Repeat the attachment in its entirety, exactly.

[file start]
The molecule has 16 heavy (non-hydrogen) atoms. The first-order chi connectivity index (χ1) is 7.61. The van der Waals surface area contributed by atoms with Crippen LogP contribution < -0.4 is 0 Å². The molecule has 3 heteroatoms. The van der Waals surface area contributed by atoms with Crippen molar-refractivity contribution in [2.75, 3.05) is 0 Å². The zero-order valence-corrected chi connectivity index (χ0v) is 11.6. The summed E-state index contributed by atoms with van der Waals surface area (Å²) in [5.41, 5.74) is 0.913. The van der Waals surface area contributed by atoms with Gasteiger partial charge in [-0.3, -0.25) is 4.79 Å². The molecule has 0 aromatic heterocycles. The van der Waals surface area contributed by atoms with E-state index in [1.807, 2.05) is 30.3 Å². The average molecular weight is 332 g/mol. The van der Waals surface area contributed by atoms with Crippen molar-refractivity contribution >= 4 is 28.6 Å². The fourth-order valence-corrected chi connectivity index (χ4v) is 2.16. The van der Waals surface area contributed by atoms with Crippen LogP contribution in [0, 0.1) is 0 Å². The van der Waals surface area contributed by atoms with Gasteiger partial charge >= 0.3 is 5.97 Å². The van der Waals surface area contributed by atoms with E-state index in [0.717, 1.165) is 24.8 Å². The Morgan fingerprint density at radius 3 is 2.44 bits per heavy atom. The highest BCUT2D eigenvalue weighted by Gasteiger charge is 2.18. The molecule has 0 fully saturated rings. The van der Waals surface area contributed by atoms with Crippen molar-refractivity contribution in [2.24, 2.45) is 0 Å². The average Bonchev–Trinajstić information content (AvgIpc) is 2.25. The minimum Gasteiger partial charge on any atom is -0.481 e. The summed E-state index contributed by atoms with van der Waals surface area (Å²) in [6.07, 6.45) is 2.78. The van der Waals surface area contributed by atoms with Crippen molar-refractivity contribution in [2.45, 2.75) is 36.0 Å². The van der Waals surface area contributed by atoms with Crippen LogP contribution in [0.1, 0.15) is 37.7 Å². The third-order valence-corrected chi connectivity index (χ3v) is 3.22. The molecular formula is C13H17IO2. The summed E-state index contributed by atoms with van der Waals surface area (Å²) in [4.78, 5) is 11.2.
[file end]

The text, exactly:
The molecule has 16 heavy (non-hydrogen) atoms. The first-order chi connectivity index (χ1) is 7.61. The van der Waals surface area contributed by atoms with Crippen LogP contribution < -0.4 is 0 Å². The molecule has 3 heteroatoms. The van der Waals surface area contributed by atoms with Crippen molar-refractivity contribution in [2.75, 3.05) is 0 Å². The zero-order valence-corrected chi connectivity index (χ0v) is 11.6. The summed E-state index contributed by atoms with van der Waals surface area (Å²) in [5.41, 5.74) is 0.913. The van der Waals surface area contributed by atoms with Gasteiger partial charge in [-0.3, -0.25) is 4.79 Å². The molecule has 0 aromatic heterocycles. The van der Waals surface area contributed by atoms with E-state index in [1.807, 2.05) is 30.3 Å². The average molecular weight is 332 g/mol. The van der Waals surface area contributed by atoms with Crippen molar-refractivity contribution >= 4 is 28.6 Å². The fourth-order valence-corrected chi connectivity index (χ4v) is 2.16. The van der Waals surface area contributed by atoms with Crippen LogP contribution in [0, 0.1) is 0 Å². The van der Waals surface area contributed by atoms with Gasteiger partial charge >= 0.3 is 5.97 Å². The van der Waals surface area contributed by atoms with E-state index in [0.717, 1.165) is 24.8 Å². The Morgan fingerprint density at radius 3 is 2.44 bits per heavy atom. The highest BCUT2D eigenvalue weighted by Gasteiger charge is 2.18. The molecule has 0 fully saturated rings. The van der Waals surface area contributed by atoms with Crippen molar-refractivity contribution in [2.24, 2.45) is 0 Å². The average Bonchev–Trinajstić information content (AvgIpc) is 2.25. The minimum Gasteiger partial charge on any atom is -0.481 e. The summed E-state index contributed by atoms with van der Waals surface area (Å²) in [6.07, 6.45) is 2.78. The van der Waals surface area contributed by atoms with Crippen molar-refractivity contribution in [2.45, 2.75) is 36.0 Å². The van der Waals surface area contributed by atoms with Crippen LogP contribution in [0.1, 0.15) is 37.7 Å². The third-order valence-corrected chi connectivity index (χ3v) is 3.22. The molecular formula is C13H17IO2. The summed E-state index contributed by atoms with van der Waals surface area (Å²) in [4.78, 5) is 11.2.